“Last Call for Truth” is a hip hop opera written and performed by Dino Foxx and Manuel “Cros” Esquivel. Through a unique approach combining original hip hop, spoken word poetry, and theater, “Last Call“ relates the upbringing, struggles and friendship of two men, one gay and one straight, from the west side of San Antonio and the challenges they faced throughout their lives. Saturday’s performance featured a question-and-answer session with the performers and sparked discussion in the community surrounding many issues including sexuality, gender roles, religion, and drugs and alcohol among others. The event and the performance also helped to increase HIV awareness among the Hispanic LGBT community, a population that in New Mexico is more at risk for HIV/AIDS.

Team NOLA on World AIDS Day

Team NOLA spent World AIDS Day at the Stevenson’s Academy of Hair Design. We were there to support our sponsor, the Louisiana Office of Public Health, as they kicked off an initiative that teaches hair stylists how to talk to their clients about HIV.

The NO/AIDS Task Force provided free, rapid HIV testing in their mobile testing unit while N’R Peace provided free syphilis testing for the students.

Meanwhile, there was a health fair on the second floor of the school. Several agencies had tables at the fair, including the Southeast Louisiana American Red Cross, the Louisiana Children’s Health Insurance Program, and the HIV/AIDS Program Clinic.

Team NOLA helped out at the tables for the NO/AIDS Task Force, N’R Peace, family planning, and Americorps. We talked to many students and had a great time passing out condoms, providing free health information, and recruiting for next year’s National AIDS Fund Americorps team.

We are greater than AIDS!

World AIDS Day for Team Tulsa

World AIDS Day for Team Tulsa began as a low-key testing event a local university in the afternoon and grew into a community gathering at night.


For the past couple of years, Team Tulsa has had the opportunity to use the Student Health Center at the University of Tulsa as a temporary testing site on World AIDS Day. This year was no different. We had a slow start, but Paige and Kacie spread the word at the campus’s activity center, and soon the clients came pouring in. We were only supposed to be there until 1:00pm, but the amount of clients waiting for testing required we stay longer. Kristin, Danielle and Carolyn ended up testing about 20 TU students in less than four hours. We also gave away condoms, male and female, and literature on HIV. In the waiting area, clients were greeted with a penis model and plastic model of the female reproductive organs, demonstrating the proper insertion of a female condom. Overall, the first part of our day went pretty well. It was a great start to World AIDS Day 2010.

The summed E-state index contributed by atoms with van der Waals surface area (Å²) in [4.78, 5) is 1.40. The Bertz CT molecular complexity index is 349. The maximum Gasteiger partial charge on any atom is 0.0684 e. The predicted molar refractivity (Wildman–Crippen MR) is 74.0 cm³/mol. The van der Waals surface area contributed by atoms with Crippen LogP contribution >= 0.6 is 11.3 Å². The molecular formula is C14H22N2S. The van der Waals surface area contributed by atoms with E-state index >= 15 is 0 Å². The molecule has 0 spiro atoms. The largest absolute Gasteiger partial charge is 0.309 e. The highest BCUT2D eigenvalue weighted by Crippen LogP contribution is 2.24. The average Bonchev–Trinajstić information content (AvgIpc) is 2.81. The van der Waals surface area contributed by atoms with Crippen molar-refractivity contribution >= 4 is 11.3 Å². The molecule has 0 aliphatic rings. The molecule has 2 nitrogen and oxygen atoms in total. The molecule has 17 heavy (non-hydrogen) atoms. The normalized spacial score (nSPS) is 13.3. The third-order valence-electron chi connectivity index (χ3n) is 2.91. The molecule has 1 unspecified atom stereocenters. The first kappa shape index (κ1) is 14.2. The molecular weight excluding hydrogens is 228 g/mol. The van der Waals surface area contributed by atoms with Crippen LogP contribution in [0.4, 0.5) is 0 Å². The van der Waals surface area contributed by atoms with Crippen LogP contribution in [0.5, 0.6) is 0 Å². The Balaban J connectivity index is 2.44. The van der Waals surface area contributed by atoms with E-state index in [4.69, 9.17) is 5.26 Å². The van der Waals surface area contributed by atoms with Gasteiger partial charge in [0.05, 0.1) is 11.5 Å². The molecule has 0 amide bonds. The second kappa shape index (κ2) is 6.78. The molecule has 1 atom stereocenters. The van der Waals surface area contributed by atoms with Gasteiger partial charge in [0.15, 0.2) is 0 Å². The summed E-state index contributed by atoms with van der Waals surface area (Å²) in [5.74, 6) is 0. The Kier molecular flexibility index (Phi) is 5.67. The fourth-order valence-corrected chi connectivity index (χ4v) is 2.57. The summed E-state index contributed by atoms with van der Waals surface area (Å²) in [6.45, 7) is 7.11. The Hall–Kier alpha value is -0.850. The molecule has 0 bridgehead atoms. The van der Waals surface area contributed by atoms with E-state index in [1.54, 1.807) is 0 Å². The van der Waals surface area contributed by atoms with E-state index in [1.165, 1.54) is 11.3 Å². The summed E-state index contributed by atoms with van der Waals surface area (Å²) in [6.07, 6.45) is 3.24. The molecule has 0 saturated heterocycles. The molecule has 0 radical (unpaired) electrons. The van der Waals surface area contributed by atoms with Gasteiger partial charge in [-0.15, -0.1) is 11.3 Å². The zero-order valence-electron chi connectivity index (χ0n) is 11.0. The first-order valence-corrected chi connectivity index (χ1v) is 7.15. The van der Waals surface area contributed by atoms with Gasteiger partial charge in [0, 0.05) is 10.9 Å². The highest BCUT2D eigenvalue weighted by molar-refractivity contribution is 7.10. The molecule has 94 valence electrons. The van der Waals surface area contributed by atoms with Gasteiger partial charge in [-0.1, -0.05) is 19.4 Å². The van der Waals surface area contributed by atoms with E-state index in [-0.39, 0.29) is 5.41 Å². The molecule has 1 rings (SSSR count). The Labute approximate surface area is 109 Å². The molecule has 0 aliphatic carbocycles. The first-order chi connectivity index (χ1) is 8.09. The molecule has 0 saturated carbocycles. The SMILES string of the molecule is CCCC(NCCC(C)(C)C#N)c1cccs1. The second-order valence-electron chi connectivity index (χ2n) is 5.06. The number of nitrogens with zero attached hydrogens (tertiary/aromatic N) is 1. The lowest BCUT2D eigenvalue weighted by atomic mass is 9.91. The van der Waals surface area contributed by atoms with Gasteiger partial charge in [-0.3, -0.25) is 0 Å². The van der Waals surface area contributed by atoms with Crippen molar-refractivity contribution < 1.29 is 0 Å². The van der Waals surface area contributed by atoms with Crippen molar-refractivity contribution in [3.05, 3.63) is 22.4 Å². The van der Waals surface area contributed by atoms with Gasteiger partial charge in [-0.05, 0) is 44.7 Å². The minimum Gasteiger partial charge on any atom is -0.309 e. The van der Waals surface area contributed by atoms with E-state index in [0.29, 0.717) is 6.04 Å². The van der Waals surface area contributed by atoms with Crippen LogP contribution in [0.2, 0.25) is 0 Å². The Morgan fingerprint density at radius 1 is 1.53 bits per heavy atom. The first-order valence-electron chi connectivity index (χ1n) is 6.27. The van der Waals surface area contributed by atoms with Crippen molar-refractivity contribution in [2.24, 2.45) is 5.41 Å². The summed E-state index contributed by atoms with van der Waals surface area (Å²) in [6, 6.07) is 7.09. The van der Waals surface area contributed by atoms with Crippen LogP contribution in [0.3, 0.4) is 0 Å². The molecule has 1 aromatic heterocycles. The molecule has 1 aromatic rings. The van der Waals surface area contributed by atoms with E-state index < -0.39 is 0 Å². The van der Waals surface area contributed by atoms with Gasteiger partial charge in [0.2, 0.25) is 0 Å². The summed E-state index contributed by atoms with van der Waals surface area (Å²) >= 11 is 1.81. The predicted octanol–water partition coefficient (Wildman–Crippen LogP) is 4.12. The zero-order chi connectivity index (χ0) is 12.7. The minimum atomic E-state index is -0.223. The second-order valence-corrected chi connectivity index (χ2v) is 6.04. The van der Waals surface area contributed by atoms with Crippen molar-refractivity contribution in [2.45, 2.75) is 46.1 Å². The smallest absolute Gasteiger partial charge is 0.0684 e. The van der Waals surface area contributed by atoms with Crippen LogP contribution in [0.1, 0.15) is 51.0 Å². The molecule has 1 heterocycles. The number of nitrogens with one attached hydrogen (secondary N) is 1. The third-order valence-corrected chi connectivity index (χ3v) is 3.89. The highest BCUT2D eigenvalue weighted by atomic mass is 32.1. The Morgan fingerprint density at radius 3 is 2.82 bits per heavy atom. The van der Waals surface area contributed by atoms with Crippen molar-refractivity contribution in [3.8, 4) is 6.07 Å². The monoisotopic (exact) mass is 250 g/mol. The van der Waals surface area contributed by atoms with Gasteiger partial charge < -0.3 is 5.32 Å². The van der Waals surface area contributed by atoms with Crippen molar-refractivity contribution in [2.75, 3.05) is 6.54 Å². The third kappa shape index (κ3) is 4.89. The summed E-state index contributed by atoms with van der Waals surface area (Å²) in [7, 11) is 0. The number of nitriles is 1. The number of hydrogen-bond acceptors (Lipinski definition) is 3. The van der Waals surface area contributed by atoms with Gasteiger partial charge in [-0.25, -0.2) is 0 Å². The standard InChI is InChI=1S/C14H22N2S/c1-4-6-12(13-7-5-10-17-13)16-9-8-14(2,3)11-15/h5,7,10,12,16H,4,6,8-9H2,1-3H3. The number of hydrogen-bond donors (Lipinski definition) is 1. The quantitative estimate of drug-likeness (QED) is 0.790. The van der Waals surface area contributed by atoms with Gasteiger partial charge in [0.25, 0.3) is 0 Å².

After resting for a bit, the team members rejoined each other at Langston University in North Tulsa. There, Tulsa CARES, a major organization specializing in the well-being of those living with HIV/AIDS, set up a feast for the World AIDS Day commemoration event “Light for Rights.” Team Tulsa set up the candles for the lighting event later in the night. People from the community gathered and mingled while a local singer/songwriter entertained until about 6:30, when the event began. A few speakers, including our very own city supervisor, Janice Nicklas, addressed the state of HIV in the world, nation and Oklahoma. Rebecca Ungerman, a delightful and boisterous local performer (who was also at our Make a Difference Day event, DIVAS), addressed the conspicuous absence of any Tulsa and Oklahoma lawmakers at the end, which received a rousing round of applause.

A church choir sang after the speakers finished, followed by a heart wrenching story of a local Native American woman who was infected with HIV 18 years ago. The team then found our stations by the doors, and led the crowd outside, giving them candles along the way. The crowd stood in darkness while Pastor Bob Lawrence of the Community of Hope church gave a solemn speech, remembering those we have lost due to HIV and AIDS. Then, one by one, the crowd lit their candles and stood in silence in the cold.
The event was overwhelming, and required personal reflection from every participant involved. The sense of togetherness and community permeated the night, and brought Team Tulsa even closer together.